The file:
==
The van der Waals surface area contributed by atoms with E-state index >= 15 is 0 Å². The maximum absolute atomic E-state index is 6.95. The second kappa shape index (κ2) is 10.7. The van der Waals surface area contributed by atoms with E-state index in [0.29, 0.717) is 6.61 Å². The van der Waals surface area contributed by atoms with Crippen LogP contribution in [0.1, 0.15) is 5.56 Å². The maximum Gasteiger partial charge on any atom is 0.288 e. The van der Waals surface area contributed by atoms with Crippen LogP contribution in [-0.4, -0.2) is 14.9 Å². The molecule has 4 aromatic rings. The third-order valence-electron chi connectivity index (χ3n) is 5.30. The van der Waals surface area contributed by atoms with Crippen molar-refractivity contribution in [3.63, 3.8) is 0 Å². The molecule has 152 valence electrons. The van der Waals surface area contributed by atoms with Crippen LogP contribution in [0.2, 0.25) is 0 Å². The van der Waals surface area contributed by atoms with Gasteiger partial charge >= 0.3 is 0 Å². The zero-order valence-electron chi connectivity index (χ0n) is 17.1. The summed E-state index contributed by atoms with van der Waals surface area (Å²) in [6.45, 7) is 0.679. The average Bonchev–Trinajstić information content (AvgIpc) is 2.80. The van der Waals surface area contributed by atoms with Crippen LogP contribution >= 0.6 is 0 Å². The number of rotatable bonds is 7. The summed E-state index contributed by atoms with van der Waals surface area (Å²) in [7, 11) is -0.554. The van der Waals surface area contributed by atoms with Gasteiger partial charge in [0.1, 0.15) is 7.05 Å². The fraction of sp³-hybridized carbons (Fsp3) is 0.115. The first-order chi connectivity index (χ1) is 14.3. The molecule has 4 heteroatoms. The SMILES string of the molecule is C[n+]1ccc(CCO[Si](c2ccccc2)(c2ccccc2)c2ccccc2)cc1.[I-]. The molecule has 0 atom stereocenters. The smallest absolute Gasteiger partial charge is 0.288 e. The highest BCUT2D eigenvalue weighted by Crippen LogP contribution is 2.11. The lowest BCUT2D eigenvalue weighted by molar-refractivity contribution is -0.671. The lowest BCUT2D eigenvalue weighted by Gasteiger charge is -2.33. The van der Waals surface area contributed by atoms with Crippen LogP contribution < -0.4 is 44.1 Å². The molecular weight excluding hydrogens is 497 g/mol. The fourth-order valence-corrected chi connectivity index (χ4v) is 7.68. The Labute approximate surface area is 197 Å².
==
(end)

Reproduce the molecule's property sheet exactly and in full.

The van der Waals surface area contributed by atoms with E-state index >= 15 is 0 Å². The maximum absolute atomic E-state index is 6.95. The second kappa shape index (κ2) is 10.7. The van der Waals surface area contributed by atoms with E-state index in [0.29, 0.717) is 6.61 Å². The van der Waals surface area contributed by atoms with Crippen LogP contribution in [0.1, 0.15) is 5.56 Å². The maximum Gasteiger partial charge on any atom is 0.288 e. The van der Waals surface area contributed by atoms with Crippen LogP contribution in [-0.4, -0.2) is 14.9 Å². The molecule has 4 aromatic rings. The third-order valence-electron chi connectivity index (χ3n) is 5.30. The van der Waals surface area contributed by atoms with Crippen molar-refractivity contribution in [3.63, 3.8) is 0 Å². The molecule has 152 valence electrons. The van der Waals surface area contributed by atoms with Crippen LogP contribution in [0.2, 0.25) is 0 Å². The van der Waals surface area contributed by atoms with Gasteiger partial charge >= 0.3 is 0 Å². The zero-order valence-electron chi connectivity index (χ0n) is 17.1. The summed E-state index contributed by atoms with van der Waals surface area (Å²) in [6.45, 7) is 0.679. The average Bonchev–Trinajstić information content (AvgIpc) is 2.80. The van der Waals surface area contributed by atoms with Crippen LogP contribution >= 0.6 is 0 Å². The number of rotatable bonds is 7. The summed E-state index contributed by atoms with van der Waals surface area (Å²) in [7, 11) is -0.554. The van der Waals surface area contributed by atoms with Gasteiger partial charge in [0.1, 0.15) is 7.05 Å². The fraction of sp³-hybridized carbons (Fsp3) is 0.115. The first-order chi connectivity index (χ1) is 14.3. The molecule has 4 heteroatoms. The SMILES string of the molecule is C[n+]1ccc(CCO[Si](c2ccccc2)(c2ccccc2)c2ccccc2)cc1.[I-]. The molecule has 0 atom stereocenters. The smallest absolute Gasteiger partial charge is 0.288 e. The highest BCUT2D eigenvalue weighted by Crippen LogP contribution is 2.11. The lowest BCUT2D eigenvalue weighted by molar-refractivity contribution is -0.671. The lowest BCUT2D eigenvalue weighted by Gasteiger charge is -2.33. The van der Waals surface area contributed by atoms with Crippen LogP contribution < -0.4 is 44.1 Å². The molecular weight excluding hydrogens is 497 g/mol. The fourth-order valence-corrected chi connectivity index (χ4v) is 7.68. The Labute approximate surface area is 197 Å².